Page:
2) His Majesty's Government what steps they are taking to reduce the adverse disparity in survival rates for brain tumour patients compared to other cancers whose treatment attracts greater levels of funding.
3) His Majesty's Government whether they will review spending on (1) gliomas, and (2) astrocytoma cancer, to account for any increase in incidences.

As with all other brain tumour related questions raised at Westminster, as soon as we have answers from the Government they will be posted out as part of the campaigning update and uploaded to our PQs page.

This week we joined a policy conference entitled "Next steps for clinical research in the UK"

A wide ranging agenda meant many topics were discussed and all of these are of relevance to our scientific, clinical and campaigning community.

  • Awareness of the Integrated Research Application System (IRAS) - a single system for applying for the permissions and approvals for health, social and community care research in the UK. It is provided by the Health Research Authority (HRA) and is a collaborative initiative that streamlines the process for applying for permissions and approvals to conduct health and social care research
  • Public Perceptions of Research - Health Research Authority a report launched earlier this year that presents the findings of a study commissioned by the HRA to understand public perceptions of health and social care research in the UK.
  • The ongoing development of new clinical trial operating models from the Medicines and Healthcare products Regulatory Agency (MHRA)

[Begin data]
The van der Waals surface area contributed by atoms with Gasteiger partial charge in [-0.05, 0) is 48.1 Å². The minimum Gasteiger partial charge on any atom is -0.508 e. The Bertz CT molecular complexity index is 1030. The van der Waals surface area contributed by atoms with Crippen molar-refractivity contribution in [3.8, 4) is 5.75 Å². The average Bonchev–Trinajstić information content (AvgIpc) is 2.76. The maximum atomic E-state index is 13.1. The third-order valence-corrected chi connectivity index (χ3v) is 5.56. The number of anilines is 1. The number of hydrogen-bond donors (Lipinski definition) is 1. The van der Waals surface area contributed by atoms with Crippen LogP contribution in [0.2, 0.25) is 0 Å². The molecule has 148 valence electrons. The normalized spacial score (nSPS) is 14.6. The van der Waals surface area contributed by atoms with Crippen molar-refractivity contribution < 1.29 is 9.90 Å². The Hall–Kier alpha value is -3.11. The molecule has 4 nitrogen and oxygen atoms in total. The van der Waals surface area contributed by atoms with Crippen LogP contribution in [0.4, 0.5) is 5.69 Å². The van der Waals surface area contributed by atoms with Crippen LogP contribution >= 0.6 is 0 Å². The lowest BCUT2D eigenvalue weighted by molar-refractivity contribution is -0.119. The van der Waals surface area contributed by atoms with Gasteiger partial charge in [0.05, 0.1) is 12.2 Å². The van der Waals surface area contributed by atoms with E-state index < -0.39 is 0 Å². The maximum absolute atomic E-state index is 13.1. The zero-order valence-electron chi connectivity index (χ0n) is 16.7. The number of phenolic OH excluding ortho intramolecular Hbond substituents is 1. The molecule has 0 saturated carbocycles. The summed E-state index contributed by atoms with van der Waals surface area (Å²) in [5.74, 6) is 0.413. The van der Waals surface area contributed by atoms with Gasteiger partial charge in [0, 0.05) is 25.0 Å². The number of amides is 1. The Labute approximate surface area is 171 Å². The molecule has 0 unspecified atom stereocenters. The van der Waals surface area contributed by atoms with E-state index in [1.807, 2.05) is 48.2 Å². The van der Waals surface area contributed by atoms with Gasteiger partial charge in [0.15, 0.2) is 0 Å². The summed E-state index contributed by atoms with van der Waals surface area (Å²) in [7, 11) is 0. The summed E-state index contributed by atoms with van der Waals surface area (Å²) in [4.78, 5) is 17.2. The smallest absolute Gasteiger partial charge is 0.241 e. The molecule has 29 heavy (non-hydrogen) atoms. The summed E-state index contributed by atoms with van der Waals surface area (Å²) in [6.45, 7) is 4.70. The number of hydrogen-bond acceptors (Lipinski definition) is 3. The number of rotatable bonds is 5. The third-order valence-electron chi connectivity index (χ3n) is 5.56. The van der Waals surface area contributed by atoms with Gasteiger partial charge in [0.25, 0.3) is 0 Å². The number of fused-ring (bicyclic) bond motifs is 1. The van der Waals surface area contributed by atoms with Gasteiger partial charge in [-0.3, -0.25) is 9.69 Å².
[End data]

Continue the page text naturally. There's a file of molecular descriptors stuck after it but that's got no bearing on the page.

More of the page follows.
• The 2024 voluntary scheme for branded medicines pricing, access and growth (VPAG) which is designed to plough back £400 million from industry ( and used in this context, 'industry' means the pharmaceutical industry) to stimulate innovation and improve the clinical trials landscape
  • The position of the Association of Medical Research Charities (AMRC), of whom we are a member, that "research isn't a nice to have it is an essential" but it is struggling in the NHS and so 20% of clinical time should be protected for research.
  • Randomisation versus real life data in clinical trials - this is of particular relevance to rarer cancers such as brain tumours where the trial cohort size can be very small.
  • The role of Artificial Intelligence (AI) in: drug discovery, gene editing, 'omics', and wearable devices all of which will  transform the medical research landscape 
  • The use of AI to create synthetic data to predict patient outcomes.
  • The use of AI to improve take up of trials across different demographics and so challenge the current trial access inequalities.
  • The use of AI to reduce and potentially one day eliminate the  need for animals in pre clinical work